Shan Kadavil, one-eighth a co-founder and 100% a CEO at FreshToHome, one of the largest online sellers of fish and meat in India, made a rough business plan in 2015.

From roughly $2 million in sales in 2016, he wanted to grow to $200 million by 2022. That’s 100X in 6 years. This year Fresh To Home will do around $130 million. 65X is not bad at all.

As TAMs – total addressable markets – go, you can’t go wrong selling meat and fish in the world’s largest country, where the majority of the population are nonvegetarians. Go one level deeper, and Kadavil says the consumption of fish outstrips that of poultry by nearly a factor of three. And fish offers gross margins of 40-50%, unlike, say, smartphones or consumer products.

Starting with a mission to “Clone Mathew” (Mathew Joseph being one of the FreshToHome co-founders and its current COO) to running an OKR-driven organization modelled around gaming pioneer Zynga (where Kadavil was an early employee and subsequently executive), this conversation covers a lot of bases around the first principles of running a business that isn’t easy.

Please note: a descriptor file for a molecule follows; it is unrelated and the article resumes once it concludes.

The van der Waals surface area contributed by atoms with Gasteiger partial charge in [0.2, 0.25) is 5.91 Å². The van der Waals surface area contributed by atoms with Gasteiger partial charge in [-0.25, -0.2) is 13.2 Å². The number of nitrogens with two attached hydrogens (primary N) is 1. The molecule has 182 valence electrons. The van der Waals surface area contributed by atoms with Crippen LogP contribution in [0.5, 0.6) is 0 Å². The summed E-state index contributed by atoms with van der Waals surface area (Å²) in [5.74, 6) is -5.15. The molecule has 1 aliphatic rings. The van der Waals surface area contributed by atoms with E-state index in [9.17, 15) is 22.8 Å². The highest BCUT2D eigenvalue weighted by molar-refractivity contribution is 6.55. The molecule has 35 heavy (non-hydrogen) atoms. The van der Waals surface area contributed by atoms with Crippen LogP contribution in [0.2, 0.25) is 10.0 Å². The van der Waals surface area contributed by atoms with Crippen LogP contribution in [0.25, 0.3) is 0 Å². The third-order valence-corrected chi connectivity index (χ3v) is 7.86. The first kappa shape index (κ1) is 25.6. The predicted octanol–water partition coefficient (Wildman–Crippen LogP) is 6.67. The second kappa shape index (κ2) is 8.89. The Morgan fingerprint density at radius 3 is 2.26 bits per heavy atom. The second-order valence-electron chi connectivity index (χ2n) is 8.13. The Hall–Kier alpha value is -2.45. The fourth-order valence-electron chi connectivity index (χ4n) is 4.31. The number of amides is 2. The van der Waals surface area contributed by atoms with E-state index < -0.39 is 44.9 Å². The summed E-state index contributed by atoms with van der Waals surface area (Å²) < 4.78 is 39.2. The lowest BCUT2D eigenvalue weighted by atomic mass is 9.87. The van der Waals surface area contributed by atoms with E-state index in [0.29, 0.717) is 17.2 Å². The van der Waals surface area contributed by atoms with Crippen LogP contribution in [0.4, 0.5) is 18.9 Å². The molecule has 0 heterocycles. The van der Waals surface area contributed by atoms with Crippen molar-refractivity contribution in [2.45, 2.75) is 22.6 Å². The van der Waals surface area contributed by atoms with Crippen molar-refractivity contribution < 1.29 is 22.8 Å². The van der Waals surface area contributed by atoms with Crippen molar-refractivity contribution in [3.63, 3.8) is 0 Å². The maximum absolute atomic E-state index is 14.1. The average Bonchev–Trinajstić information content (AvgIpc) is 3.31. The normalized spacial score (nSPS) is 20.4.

From obsessing over CURR, NURR and RURR metrics or encouraging employees to look for ways to disrupt their own business, Kadavil offers a lot of first-hand insight from his multiple stints as an entrepreneur.

This is episode 15 of First Principles. If you like our deep interviews with some of India’s best-known founders across a range of domains, please consider rating us on your podcast platform.

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Full Episode Transcript:

Rohin Dharmakumar

Shan, I have in my hand a copy of the business plan that you wrote for FreshToHome—though, I must assume that it wasn’t called FreshToHome back then—dated back to 2016.

And the first plan for 2016 says ‘Clone Mathew’. What does that mean?

Shan Kadavil

So, this was actually at the time when we were called FreshToHome. Mathew, my co-founder  and I, and you know, seven of us—so, eight co-founders started together.

Rohin Dharmakumar

Wow, eight co-founders.

Shan Kadavil

Yeah. We have been working with each other for 20 years across multiple different companies that I’ve started or I’ve been instrumental in starting.

I’m an entrepreneur, so I’ve done gigs in the valley—in San Francisco—as the Enterprise CEO for